Encounters! is EXTREMELY light, make no mistake about that. As a push-your-luck filler game, I’d place it as being slightly more complex (rules-wise) than games like Can’t Stop or Incan Gold, but I don’t think the added complexity makes it much more fun. I also think that I feel more “in control” in a game like Incan Gold because I can try and puzzle out my chances before making my decision to continue, whereas in this game the decision to flip another encounter is usually based on gut instinct. The added layer of randomness (blindly flip a card, THEN roll dice to see if you can match it) takes out a lot of the possibility for calculation and managing risk; this makes the game quicker but also less substantial.
The items are very cool, but expensive to buy, so you won’t tend to see a whole lot of them. I think dice manipulation of this kind is very interesting, I just wish the game gave me more opportunities to do it. The few times where you get the option to subtract 1 from a dice turning it into a 2, use another card to make all 2s wild, and then use the two wilds you now have to get rid of all your dice… those plays feel very good. However, they’re just not very common. The game suggests starting with an item in hand for beginner players… I’d suggest just ALWAYS doing that. The game’s much more interesting with the options presented by the items.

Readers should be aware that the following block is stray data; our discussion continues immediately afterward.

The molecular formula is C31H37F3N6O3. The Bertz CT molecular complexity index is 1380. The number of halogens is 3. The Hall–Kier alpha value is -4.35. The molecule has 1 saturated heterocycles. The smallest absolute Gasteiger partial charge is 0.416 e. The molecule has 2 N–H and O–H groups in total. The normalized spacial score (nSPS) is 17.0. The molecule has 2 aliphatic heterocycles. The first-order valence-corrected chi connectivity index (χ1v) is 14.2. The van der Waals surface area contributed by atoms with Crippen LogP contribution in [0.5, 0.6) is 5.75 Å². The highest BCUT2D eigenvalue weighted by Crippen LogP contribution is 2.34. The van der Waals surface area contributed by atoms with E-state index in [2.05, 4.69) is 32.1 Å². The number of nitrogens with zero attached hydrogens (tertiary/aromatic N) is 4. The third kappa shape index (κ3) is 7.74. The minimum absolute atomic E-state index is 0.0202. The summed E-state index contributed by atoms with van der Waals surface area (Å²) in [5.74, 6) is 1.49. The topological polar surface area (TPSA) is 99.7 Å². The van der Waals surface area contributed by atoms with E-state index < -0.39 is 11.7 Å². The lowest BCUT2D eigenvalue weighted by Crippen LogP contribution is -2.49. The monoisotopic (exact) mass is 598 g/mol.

The players also have individual powers… which I’m not convinced are really well-balanced. The game isn’t long enough to worry about it too awful much, but it doesn’t always feel great to have someone like Catbug scoring double points when your own power hasn’t shown its usefulness yet this game. All of the powers are at least somewhat useful in the right situations, though.
The theme of the show only sort of comes through. Some powers, like Wallow’s “throw a blanket over it!”-like power, and Catbug’s dimension hopping, make a lot of sense thematically, but the encounter cards are mostly just random stuff from the show (with the “9000% Sexier Beth” card being… a little frightening) and the items have very little in the way of theme either, aside from the Gas Powered Stick which is just perfect. You see, it never runs out of gas.
I had fun with this game, and I’d recommend it to anyone who’s enough of a fan of the show to appreciate the references. If you’re not a fan or don’t care about the show, I’d definitely try before you buy… I don’t mind the high luck-factor and mild take-that elements in this game, but I know a lot of people who do (or would, if I ever asked them to play this.) As a dice-chucking push-your-luck game it does just about what it’s supposed to do, and it’s simple enough to be played with kids and families without much trouble. It manages not to last too long, and can even give you the occasional tough choice about when and how to use items. I was a bit disappointed at first because I was expecting something with heavier theme and a bit more depth, but as a quick-playing dice game with a pasted-on but (in my opinion) likable theme, it does very well.
Although, the game doesn’t include any way of keeping score. So, that’s -5 points or something, right?